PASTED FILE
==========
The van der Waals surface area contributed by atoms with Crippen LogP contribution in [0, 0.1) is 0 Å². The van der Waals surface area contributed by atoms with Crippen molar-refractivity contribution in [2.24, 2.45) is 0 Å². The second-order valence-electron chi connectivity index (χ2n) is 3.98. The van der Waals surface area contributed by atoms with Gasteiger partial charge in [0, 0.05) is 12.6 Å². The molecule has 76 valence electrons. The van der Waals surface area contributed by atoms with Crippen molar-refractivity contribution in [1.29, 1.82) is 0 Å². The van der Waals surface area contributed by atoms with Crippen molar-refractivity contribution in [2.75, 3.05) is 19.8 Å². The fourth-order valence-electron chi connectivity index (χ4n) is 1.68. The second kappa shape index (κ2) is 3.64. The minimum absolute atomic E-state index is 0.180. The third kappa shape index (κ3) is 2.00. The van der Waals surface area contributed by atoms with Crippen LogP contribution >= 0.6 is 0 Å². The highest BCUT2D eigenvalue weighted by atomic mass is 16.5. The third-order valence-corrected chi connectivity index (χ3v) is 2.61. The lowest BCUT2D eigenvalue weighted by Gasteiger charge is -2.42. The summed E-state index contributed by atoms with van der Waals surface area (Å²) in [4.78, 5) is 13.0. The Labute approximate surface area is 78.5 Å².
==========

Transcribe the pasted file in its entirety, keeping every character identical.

The van der Waals surface area contributed by atoms with Crippen LogP contribution in [0, 0.1) is 0 Å². The van der Waals surface area contributed by atoms with Crippen molar-refractivity contribution in [2.24, 2.45) is 0 Å². The second-order valence-electron chi connectivity index (χ2n) is 3.98. The van der Waals surface area contributed by atoms with Gasteiger partial charge in [0, 0.05) is 12.6 Å². The molecule has 76 valence electrons. The van der Waals surface area contributed by atoms with Crippen molar-refractivity contribution in [1.29, 1.82) is 0 Å². The van der Waals surface area contributed by atoms with Crippen molar-refractivity contribution in [2.75, 3.05) is 19.8 Å². The fourth-order valence-electron chi connectivity index (χ4n) is 1.68. The second kappa shape index (κ2) is 3.64. The minimum absolute atomic E-state index is 0.180. The third kappa shape index (κ3) is 2.00. The van der Waals surface area contributed by atoms with Crippen LogP contribution >= 0.6 is 0 Å². The highest BCUT2D eigenvalue weighted by atomic mass is 16.5. The third-order valence-corrected chi connectivity index (χ3v) is 2.61. The lowest BCUT2D eigenvalue weighted by Gasteiger charge is -2.42. The summed E-state index contributed by atoms with van der Waals surface area (Å²) in [4.78, 5) is 13.0. The Labute approximate surface area is 78.5 Å².